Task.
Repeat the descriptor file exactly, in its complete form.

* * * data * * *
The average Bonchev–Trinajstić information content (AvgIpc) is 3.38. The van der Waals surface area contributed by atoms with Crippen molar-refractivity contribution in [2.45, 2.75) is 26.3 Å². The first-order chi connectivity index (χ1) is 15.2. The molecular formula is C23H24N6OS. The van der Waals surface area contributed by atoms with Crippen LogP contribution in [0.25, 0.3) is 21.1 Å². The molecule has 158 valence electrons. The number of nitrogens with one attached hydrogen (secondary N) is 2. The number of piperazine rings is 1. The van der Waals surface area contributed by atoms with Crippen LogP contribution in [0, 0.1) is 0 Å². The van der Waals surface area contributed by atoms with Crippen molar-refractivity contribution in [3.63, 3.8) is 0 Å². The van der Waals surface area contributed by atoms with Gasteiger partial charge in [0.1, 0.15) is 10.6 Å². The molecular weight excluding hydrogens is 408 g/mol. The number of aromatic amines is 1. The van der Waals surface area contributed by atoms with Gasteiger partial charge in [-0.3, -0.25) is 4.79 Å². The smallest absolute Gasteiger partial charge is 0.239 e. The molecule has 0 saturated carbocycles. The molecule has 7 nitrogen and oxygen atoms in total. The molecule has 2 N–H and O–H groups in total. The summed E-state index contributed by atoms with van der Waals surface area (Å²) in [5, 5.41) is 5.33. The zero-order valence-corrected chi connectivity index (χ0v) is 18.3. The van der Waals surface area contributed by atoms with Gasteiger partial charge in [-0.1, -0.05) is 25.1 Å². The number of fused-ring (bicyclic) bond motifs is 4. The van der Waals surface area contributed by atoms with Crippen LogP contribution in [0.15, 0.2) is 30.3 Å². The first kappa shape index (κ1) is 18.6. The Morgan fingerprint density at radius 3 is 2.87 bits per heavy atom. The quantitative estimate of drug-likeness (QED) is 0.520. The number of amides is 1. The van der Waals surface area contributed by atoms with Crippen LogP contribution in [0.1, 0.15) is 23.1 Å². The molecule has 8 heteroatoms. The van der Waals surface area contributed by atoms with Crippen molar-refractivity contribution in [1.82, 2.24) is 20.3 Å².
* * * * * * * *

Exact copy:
The average Bonchev–Trinajstić information content (AvgIpc) is 3.38. The van der Waals surface area contributed by atoms with Crippen molar-refractivity contribution in [2.45, 2.75) is 26.3 Å². The first-order chi connectivity index (χ1) is 15.2. The molecular formula is C23H24N6OS. The van der Waals surface area contributed by atoms with Crippen LogP contribution in [0.25, 0.3) is 21.1 Å². The molecule has 158 valence electrons. The number of nitrogens with one attached hydrogen (secondary N) is 2. The number of piperazine rings is 1. The van der Waals surface area contributed by atoms with Crippen LogP contribution in [0, 0.1) is 0 Å². The van der Waals surface area contributed by atoms with Crippen molar-refractivity contribution in [3.63, 3.8) is 0 Å². The van der Waals surface area contributed by atoms with Gasteiger partial charge in [0.1, 0.15) is 10.6 Å². The molecular weight excluding hydrogens is 408 g/mol. The number of aromatic amines is 1. The van der Waals surface area contributed by atoms with Gasteiger partial charge in [-0.3, -0.25) is 4.79 Å². The smallest absolute Gasteiger partial charge is 0.239 e. The molecule has 0 saturated carbocycles. The molecule has 7 nitrogen and oxygen atoms in total. The molecule has 2 N–H and O–H groups in total. The summed E-state index contributed by atoms with van der Waals surface area (Å²) in [5, 5.41) is 5.33. The zero-order valence-corrected chi connectivity index (χ0v) is 18.3. The van der Waals surface area contributed by atoms with Gasteiger partial charge in [-0.1, -0.05) is 25.1 Å². The number of fused-ring (bicyclic) bond motifs is 4. The van der Waals surface area contributed by atoms with Crippen LogP contribution in [0.15, 0.2) is 30.3 Å². The first kappa shape index (κ1) is 18.6. The Morgan fingerprint density at radius 3 is 2.87 bits per heavy atom. The quantitative estimate of drug-likeness (QED) is 0.520. The number of amides is 1. The van der Waals surface area contributed by atoms with Crippen LogP contribution in [0.1, 0.15) is 23.1 Å². The molecule has 8 heteroatoms. The van der Waals surface area contributed by atoms with Crippen molar-refractivity contribution in [1.82, 2.24) is 20.3 Å².